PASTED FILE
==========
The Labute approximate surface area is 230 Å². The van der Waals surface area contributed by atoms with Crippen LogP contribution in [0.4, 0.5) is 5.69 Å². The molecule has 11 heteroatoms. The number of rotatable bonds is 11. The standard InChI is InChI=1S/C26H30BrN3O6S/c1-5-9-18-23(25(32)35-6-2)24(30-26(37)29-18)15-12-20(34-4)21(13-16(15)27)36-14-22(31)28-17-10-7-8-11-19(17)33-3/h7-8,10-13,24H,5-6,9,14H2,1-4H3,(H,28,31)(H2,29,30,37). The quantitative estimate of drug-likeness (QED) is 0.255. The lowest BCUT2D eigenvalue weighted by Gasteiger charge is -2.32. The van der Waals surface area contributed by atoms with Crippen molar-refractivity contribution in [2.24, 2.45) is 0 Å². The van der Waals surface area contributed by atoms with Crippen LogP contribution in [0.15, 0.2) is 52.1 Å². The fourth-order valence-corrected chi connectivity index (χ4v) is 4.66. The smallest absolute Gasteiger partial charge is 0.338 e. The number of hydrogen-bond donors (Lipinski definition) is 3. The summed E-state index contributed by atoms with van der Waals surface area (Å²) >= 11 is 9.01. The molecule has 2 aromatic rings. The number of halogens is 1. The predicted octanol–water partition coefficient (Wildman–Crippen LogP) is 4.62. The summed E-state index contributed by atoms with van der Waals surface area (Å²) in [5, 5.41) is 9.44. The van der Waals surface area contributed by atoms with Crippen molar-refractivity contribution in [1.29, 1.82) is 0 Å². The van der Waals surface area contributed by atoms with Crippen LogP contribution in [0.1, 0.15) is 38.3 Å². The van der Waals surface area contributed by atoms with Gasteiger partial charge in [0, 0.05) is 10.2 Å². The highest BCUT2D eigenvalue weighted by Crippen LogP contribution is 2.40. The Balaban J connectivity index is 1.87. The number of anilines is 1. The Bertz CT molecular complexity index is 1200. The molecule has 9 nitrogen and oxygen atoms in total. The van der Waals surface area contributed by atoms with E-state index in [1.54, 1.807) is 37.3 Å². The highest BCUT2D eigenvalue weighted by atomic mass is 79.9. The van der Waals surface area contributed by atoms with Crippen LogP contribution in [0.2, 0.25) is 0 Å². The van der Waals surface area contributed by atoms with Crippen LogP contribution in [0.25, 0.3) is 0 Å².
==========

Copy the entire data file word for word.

The Labute approximate surface area is 230 Å². The van der Waals surface area contributed by atoms with Crippen LogP contribution in [0.4, 0.5) is 5.69 Å². The molecule has 11 heteroatoms. The number of rotatable bonds is 11. The standard InChI is InChI=1S/C26H30BrN3O6S/c1-5-9-18-23(25(32)35-6-2)24(30-26(37)29-18)15-12-20(34-4)21(13-16(15)27)36-14-22(31)28-17-10-7-8-11-19(17)33-3/h7-8,10-13,24H,5-6,9,14H2,1-4H3,(H,28,31)(H2,29,30,37). The quantitative estimate of drug-likeness (QED) is 0.255. The lowest BCUT2D eigenvalue weighted by Gasteiger charge is -2.32. The van der Waals surface area contributed by atoms with Crippen molar-refractivity contribution in [2.24, 2.45) is 0 Å². The van der Waals surface area contributed by atoms with Crippen LogP contribution in [0.15, 0.2) is 52.1 Å². The fourth-order valence-corrected chi connectivity index (χ4v) is 4.66. The smallest absolute Gasteiger partial charge is 0.338 e. The number of hydrogen-bond donors (Lipinski definition) is 3. The summed E-state index contributed by atoms with van der Waals surface area (Å²) >= 11 is 9.01. The molecule has 2 aromatic rings. The number of halogens is 1. The predicted octanol–water partition coefficient (Wildman–Crippen LogP) is 4.62. The summed E-state index contributed by atoms with van der Waals surface area (Å²) in [5, 5.41) is 9.44. The van der Waals surface area contributed by atoms with Crippen molar-refractivity contribution in [1.29, 1.82) is 0 Å². The van der Waals surface area contributed by atoms with Crippen LogP contribution in [0.1, 0.15) is 38.3 Å². The van der Waals surface area contributed by atoms with Gasteiger partial charge in [0, 0.05) is 10.2 Å². The highest BCUT2D eigenvalue weighted by Crippen LogP contribution is 2.40. The Balaban J connectivity index is 1.87. The number of anilines is 1. The Bertz CT molecular complexity index is 1200. The molecule has 9 nitrogen and oxygen atoms in total. The van der Waals surface area contributed by atoms with E-state index in [1.54, 1.807) is 37.3 Å². The highest BCUT2D eigenvalue weighted by atomic mass is 79.9. The van der Waals surface area contributed by atoms with Crippen LogP contribution in [0.2, 0.25) is 0 Å². The van der Waals surface area contributed by atoms with Crippen LogP contribution in [0.25, 0.3) is 0 Å².